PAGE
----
The Inbox, Summer Doldrums, And, Ahem, Nominations For Blawg 100 Close Very Soon ‎Edition

| William A. Schreiner, Jr.

Yes, yes, we’ve asked you before to nominate us to the you-know-what, but we swear this is the very last time because nominations for that prestigious list close today.  We only ask because for lawyers who blog, this list is like the Academy Awards, and the Emmys, and the Grammies, and the Country Music Awards, all rolled into one.  And at Suits by Suits we are, in fact, ready for our close-up, Mr. DeMille (take the afternoon off if you know what movie that’s from).  Thanks if you’ve already nominated us. 

We’re not all about awards around here, though.  We’re hard at work.  While the streets around our Suits by Suits Global Headquarters are notoriously quiet while most folks are at the beach and Congress has left town, we’ve been scouring the planet looking for interesting stories to bring to your attention.  We have much to do – the CEO of Amazon is not yet paying $250 million for our work, unlike the venerable blog-printed-on-dead-tree just up the street.  Perhaps it’s because they have horoscopes and we don’t. 

In any event, here are some more items to add to that stack of must-read beach books:  

  • The Picture Is Not Clear: We noted in June that Japanese camera company Olympus had settled a whistleblower suit brought by its former CEO.  But two other Olympus employees are continuing their suits against the company, alleging they were ostracized and pressured to quit for blowing the whistle; one claims Olympus has not restored him to his job even though the Japanese Supreme Court has ordered it to do so – more on those cases here.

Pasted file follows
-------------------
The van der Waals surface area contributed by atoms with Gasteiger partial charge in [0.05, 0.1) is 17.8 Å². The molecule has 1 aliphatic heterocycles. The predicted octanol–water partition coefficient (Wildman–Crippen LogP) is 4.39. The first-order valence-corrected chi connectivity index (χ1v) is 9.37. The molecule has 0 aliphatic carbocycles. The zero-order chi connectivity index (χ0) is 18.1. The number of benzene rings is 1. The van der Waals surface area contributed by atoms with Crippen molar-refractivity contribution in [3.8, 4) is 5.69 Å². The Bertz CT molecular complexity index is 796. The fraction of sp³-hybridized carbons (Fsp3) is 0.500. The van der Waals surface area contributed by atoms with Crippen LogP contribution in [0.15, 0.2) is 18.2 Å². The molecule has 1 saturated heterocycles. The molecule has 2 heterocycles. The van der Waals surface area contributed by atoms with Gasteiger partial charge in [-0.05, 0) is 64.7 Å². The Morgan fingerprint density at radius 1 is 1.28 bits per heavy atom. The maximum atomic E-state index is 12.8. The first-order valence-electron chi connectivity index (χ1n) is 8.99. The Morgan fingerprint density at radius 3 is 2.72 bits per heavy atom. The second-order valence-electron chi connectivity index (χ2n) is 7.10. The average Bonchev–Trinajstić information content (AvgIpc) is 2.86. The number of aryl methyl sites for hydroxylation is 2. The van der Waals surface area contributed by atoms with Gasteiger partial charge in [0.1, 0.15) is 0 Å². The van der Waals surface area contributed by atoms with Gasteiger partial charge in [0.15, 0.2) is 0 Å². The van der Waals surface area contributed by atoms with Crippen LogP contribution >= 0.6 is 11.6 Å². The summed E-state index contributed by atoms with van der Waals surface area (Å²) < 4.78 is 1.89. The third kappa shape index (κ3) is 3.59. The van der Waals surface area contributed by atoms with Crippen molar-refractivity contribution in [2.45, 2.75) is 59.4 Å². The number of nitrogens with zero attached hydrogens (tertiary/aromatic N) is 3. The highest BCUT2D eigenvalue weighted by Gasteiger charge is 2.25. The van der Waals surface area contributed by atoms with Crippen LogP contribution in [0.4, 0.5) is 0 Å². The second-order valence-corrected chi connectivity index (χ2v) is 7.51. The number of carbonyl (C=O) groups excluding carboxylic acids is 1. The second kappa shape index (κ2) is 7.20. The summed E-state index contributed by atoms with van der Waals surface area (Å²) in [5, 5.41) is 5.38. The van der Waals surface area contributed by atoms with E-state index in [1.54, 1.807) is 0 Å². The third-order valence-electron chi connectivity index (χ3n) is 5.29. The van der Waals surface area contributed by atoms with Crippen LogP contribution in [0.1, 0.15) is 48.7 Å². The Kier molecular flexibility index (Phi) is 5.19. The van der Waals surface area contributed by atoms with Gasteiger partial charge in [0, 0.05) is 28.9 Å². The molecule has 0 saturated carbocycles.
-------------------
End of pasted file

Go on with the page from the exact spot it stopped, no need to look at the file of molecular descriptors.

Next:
• You Say Cult, I Say Foundation: An employee of the Foundation for Critical Thinking, which seeks to promote “essential change in education and society through the cultivation of fairminded critical thinking,” is being sued by a former employee, who calls the group “cultlike” and says he was fired for refusing to have sex with his boss – who purportedly sent him pornographic pictures of herself, along with lurid messages, via the foundation’s e-mail service (note: that’s not a good management practice). 
  • Old Dominion Fits Into New SOX: In what appears to be the first Sarbanes-Oxley claim to go to trial in Virginia, a jury awarded plaintiff Andrea Jones $950,000 from video-game company SouthPeak Interactive and two of its executives; the verdict form is here; and the court’s March 2013 opinion denying the defendants’ motions to dismiss is here. 
  • Bartleby The Scrivener, Please Call Your Lawyer: Discrimination claims against law firms are up 140 percent, according to the EEOC – more on this story here.
  • Geez, It’s A Blog Post, Not “This Town”: The editor of DCist, one of the “other” blogs that exist here in the Nation’s Capital, was fired for moonlighting – or moonblogging? – by writing a piece for Buzzfeed about Amazon CEO Jeff Bezos’ acquisition of the Washington Post.  Key issue: the editor-in-chief “says he has a work contract but that as far as he can recall, it makes no mention of freelance rules.”
  • And Tell Us The Recipe For The Deep-Fried Butter: Paula Deen’s lawyer will have to testify in the ongoing racial discrimination suit – which we’ve covered here and here –  against the Southern restaurateur and former TV chef.  A federal judge has affirmed a magistrate’s ruling that Deen’s lawyer can testify about factual issues relating to plaintiff Lisa Jackson’s complaint.